The 2012 Report of Unclaimed Property will be published in Nebraska newspapers beginning Sunday, March 4, State Treasurer Don Stenberg said today.
The tabloid, published once a year according to state law, includes the names of 34,321 people, organizations, and businesses who have unclaimed property being held by the state. These names were submitted to the state between Feb. 1, 2011, and Jan. 17, 2012.
Property associated with these latest names totals almost $17 million. The largest single amount included in this list is more than $198,000. The next largest amounts— $110,000 and $108,000—are in one person’s name.
In all, the Unclaimed Property Division of the State Treasurer’s Office is holding more than $100 million in unclaimed property for more than 350,000 Nebraska residents, former residents, and heirs. That means roughly one in five Nebraskans has unclaimed property. Unclaimed property is held by the state until an owner or heir can be documented; the property is held indefinitely if no owner or heir can be located.
Treasurer Stenberg said this year’s Report of Unclaimed Property contains the stories of five Nebraska families who received money, ranging from $50 to several thousand dollars, from the Unclaimed Property Division in 2011.
“Regardless of the amounts, the recipients said they were happy to get money they didn’t know they had and they thanked the Treasurer’s Office for its perseverance and diligence in tracking them down,” Treasurer Stenberg said. “One of the pleasures of this office is returning money to its rightful owners and hearing the stories of Nebraskans and former Nebraskans who are genuinely grateful, surprised, and sometimes overwhelmed.”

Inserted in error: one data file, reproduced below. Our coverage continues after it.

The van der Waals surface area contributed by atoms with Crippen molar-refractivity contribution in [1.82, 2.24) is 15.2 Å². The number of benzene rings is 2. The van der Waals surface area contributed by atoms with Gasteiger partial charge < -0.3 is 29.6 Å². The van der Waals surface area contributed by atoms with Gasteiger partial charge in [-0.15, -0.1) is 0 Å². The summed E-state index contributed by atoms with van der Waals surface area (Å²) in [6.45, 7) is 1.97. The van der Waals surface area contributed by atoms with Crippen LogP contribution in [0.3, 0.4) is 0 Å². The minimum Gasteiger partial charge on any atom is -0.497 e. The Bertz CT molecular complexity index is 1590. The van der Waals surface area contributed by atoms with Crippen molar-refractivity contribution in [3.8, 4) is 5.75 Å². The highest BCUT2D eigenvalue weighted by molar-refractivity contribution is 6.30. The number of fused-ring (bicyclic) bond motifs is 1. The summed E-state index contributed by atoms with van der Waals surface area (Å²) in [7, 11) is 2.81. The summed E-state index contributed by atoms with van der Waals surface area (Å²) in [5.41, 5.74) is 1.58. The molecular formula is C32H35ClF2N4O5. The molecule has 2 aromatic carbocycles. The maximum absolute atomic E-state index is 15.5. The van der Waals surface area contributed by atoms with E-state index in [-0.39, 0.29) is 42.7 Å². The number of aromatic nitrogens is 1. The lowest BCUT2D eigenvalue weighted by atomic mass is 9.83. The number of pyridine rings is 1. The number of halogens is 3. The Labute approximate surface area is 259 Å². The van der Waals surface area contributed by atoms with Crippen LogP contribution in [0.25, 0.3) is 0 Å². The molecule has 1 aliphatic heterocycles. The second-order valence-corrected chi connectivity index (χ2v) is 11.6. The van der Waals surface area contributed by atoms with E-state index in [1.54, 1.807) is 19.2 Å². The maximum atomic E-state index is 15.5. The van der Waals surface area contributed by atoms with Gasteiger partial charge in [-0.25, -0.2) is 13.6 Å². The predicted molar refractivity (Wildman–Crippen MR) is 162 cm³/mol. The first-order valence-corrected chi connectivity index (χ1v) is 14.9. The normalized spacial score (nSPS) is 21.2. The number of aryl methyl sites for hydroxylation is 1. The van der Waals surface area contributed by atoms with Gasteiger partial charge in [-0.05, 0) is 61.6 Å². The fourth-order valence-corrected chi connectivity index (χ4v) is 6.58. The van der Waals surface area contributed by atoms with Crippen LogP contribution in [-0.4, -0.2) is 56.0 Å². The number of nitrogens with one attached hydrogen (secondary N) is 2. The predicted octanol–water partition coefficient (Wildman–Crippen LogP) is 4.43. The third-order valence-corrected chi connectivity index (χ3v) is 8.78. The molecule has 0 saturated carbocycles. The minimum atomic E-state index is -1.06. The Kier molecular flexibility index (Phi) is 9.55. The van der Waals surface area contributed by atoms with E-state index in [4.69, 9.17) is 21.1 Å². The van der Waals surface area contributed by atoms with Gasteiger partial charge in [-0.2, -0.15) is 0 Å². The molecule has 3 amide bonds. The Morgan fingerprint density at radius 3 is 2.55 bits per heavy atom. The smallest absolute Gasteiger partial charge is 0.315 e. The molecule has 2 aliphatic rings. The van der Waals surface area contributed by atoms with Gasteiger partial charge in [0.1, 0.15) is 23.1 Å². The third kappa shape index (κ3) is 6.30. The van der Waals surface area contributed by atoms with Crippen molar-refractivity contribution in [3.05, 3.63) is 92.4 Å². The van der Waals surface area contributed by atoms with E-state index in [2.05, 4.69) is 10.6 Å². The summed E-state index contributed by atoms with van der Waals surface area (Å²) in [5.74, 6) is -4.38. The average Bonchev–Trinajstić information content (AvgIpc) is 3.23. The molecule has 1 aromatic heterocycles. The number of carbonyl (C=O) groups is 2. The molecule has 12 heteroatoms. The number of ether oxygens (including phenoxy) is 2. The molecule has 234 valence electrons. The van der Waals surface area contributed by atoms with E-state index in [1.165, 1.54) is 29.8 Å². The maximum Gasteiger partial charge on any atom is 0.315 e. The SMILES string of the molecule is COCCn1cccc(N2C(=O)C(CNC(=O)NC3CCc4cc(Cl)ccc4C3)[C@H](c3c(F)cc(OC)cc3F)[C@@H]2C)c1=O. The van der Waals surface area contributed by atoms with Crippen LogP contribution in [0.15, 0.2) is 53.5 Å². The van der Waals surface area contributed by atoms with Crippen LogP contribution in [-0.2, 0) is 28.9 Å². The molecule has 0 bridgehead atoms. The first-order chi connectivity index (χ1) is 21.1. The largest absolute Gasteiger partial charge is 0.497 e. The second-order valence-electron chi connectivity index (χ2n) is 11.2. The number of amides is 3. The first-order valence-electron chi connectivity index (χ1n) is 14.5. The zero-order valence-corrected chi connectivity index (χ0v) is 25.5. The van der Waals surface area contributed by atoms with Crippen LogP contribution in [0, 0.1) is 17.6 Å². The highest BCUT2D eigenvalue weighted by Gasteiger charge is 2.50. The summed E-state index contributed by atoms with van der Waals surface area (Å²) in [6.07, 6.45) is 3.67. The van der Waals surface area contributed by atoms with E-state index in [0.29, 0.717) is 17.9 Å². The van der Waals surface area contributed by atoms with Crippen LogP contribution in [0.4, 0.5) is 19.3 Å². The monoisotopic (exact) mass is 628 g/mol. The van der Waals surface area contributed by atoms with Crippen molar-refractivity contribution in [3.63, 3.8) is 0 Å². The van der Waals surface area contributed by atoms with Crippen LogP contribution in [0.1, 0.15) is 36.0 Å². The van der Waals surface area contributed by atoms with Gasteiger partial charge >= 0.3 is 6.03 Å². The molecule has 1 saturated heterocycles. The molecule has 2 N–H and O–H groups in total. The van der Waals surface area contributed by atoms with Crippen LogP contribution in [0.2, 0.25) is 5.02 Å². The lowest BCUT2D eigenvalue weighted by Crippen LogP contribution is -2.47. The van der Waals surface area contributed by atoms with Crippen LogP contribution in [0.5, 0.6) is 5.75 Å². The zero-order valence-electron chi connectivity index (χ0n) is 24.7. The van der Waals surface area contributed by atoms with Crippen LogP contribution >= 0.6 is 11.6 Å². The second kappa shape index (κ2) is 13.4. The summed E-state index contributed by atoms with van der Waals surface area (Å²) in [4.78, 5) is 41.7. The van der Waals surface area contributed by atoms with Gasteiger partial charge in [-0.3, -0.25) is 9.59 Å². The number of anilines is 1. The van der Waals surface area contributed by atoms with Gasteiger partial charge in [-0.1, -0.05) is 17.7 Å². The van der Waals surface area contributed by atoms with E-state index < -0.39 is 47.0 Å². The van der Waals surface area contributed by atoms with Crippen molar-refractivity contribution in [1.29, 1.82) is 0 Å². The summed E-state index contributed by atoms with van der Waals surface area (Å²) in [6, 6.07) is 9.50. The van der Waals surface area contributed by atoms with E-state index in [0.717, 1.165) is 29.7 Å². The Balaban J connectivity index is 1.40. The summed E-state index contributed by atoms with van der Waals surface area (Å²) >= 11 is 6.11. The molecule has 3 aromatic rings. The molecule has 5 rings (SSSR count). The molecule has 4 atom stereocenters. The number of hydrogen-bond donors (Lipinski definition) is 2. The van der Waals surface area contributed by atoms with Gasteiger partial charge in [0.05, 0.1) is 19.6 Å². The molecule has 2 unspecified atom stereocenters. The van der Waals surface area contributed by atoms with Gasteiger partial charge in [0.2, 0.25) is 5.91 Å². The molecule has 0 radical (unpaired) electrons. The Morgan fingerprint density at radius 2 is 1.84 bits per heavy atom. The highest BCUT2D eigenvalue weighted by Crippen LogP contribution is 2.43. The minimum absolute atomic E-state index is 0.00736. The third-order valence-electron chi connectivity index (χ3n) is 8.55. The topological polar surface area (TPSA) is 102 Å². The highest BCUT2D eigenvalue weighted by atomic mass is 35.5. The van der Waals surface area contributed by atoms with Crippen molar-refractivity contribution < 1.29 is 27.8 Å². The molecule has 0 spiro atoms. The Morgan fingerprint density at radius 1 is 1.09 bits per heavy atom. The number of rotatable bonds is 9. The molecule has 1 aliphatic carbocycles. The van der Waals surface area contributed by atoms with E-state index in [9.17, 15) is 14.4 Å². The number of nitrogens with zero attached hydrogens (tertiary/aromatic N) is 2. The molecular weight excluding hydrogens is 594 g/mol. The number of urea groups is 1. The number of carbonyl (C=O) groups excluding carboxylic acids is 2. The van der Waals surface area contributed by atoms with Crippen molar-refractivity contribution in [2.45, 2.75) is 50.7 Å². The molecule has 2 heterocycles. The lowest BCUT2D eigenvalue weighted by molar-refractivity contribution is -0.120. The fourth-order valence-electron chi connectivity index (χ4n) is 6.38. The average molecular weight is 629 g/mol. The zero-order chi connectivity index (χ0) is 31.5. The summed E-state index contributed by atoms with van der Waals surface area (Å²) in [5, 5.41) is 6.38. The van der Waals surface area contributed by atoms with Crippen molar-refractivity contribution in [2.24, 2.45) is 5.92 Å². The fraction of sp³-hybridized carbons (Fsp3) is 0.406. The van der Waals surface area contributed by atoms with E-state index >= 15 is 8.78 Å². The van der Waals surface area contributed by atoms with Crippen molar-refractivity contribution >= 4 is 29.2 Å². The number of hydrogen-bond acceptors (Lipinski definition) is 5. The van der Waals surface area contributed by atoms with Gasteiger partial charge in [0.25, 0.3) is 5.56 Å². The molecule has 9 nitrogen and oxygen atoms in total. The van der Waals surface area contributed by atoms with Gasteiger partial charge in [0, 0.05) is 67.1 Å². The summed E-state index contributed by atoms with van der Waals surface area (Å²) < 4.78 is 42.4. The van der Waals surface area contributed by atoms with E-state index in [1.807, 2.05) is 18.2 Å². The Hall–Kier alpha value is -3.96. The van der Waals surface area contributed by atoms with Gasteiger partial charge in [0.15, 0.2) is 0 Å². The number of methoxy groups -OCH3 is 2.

In 2011, the Unclaimed Property Division paid out more than $7.2 million in claims to more than 14,600 claim holders. The average claim was about $450. The largest claim paid was more than $168,800.
Unclaimed property consists of cash and other personal assets that are considered lost or abandoned after an owner cannot be located for a specified period of time. Among the most common forms are unclaimed property are dividends, dormant accounts, gift certificates, insurance payments, matured CDs, lost IRAs, wages, rebates, stock and mutual funds, utility deposits, and abandoned safe deposit boxes.
The tabloid publication will be published as a special supplement March 4 in the Omaha World-Herald and the Scottsbluff Star-Herald. The 36-page supplement will appear in other Nebraska newspapers according to the following schedule:
Readers are encouraged to look for their own names as well as the names of relatives, businesses, and friends in the tabloid publication. The names are listed by last-known county of residence. Readers who find their names or the names of their businesses or of deceased relatives should use one of the following methods to file claims: